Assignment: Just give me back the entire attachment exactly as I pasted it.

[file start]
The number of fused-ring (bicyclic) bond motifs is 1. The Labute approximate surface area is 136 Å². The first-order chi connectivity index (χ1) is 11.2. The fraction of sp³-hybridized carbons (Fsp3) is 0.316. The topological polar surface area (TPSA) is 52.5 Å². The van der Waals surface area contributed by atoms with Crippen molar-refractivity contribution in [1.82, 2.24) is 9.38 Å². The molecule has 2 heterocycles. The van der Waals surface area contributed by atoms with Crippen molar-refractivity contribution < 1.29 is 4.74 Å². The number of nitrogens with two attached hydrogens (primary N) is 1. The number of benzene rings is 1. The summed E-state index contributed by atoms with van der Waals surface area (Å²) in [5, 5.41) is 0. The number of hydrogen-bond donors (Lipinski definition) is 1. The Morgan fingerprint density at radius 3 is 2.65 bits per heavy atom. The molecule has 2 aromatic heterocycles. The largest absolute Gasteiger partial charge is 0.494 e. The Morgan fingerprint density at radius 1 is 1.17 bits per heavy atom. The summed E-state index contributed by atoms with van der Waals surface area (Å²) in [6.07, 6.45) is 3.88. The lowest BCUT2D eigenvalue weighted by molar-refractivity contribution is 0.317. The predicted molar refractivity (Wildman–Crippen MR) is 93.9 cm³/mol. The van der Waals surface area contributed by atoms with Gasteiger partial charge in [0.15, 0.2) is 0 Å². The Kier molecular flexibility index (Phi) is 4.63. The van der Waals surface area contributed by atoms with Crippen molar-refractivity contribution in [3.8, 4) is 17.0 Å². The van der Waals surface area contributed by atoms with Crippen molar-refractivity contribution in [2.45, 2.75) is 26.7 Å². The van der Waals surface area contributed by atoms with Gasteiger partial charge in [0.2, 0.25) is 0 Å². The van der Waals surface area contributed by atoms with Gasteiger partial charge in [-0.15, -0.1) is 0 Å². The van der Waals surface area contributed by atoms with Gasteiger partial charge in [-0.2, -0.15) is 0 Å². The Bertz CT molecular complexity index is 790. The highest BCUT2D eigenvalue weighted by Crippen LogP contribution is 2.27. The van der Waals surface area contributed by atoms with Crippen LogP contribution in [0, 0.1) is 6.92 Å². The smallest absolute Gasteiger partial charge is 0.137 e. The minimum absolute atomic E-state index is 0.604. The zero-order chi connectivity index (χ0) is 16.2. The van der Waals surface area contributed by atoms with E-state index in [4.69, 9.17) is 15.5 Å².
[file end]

The number of fused-ring (bicyclic) bond motifs is 1. The Labute approximate surface area is 136 Å². The first-order chi connectivity index (χ1) is 11.2. The fraction of sp³-hybridized carbons (Fsp3) is 0.316. The topological polar surface area (TPSA) is 52.5 Å². The van der Waals surface area contributed by atoms with Crippen molar-refractivity contribution in [1.82, 2.24) is 9.38 Å². The molecule has 2 heterocycles. The van der Waals surface area contributed by atoms with Crippen molar-refractivity contribution < 1.29 is 4.74 Å². The number of nitrogens with two attached hydrogens (primary N) is 1. The number of benzene rings is 1. The summed E-state index contributed by atoms with van der Waals surface area (Å²) in [5, 5.41) is 0. The number of hydrogen-bond donors (Lipinski definition) is 1. The Morgan fingerprint density at radius 3 is 2.65 bits per heavy atom. The molecule has 2 aromatic heterocycles. The largest absolute Gasteiger partial charge is 0.494 e. The Morgan fingerprint density at radius 1 is 1.17 bits per heavy atom. The summed E-state index contributed by atoms with van der Waals surface area (Å²) in [6.07, 6.45) is 3.88. The lowest BCUT2D eigenvalue weighted by molar-refractivity contribution is 0.317. The predicted molar refractivity (Wildman–Crippen MR) is 93.9 cm³/mol. The van der Waals surface area contributed by atoms with Gasteiger partial charge in [0.15, 0.2) is 0 Å². The Kier molecular flexibility index (Phi) is 4.63. The van der Waals surface area contributed by atoms with Crippen molar-refractivity contribution in [3.8, 4) is 17.0 Å². The van der Waals surface area contributed by atoms with Crippen molar-refractivity contribution in [2.45, 2.75) is 26.7 Å². The van der Waals surface area contributed by atoms with Gasteiger partial charge in [0.2, 0.25) is 0 Å². The van der Waals surface area contributed by atoms with Gasteiger partial charge in [-0.15, -0.1) is 0 Å². The van der Waals surface area contributed by atoms with Gasteiger partial charge in [-0.2, -0.15) is 0 Å². The Bertz CT molecular complexity index is 790. The highest BCUT2D eigenvalue weighted by Crippen LogP contribution is 2.27. The van der Waals surface area contributed by atoms with Crippen LogP contribution in [0, 0.1) is 6.92 Å². The smallest absolute Gasteiger partial charge is 0.137 e. The minimum absolute atomic E-state index is 0.604. The zero-order chi connectivity index (χ0) is 16.2. The van der Waals surface area contributed by atoms with E-state index in [4.69, 9.17) is 15.5 Å².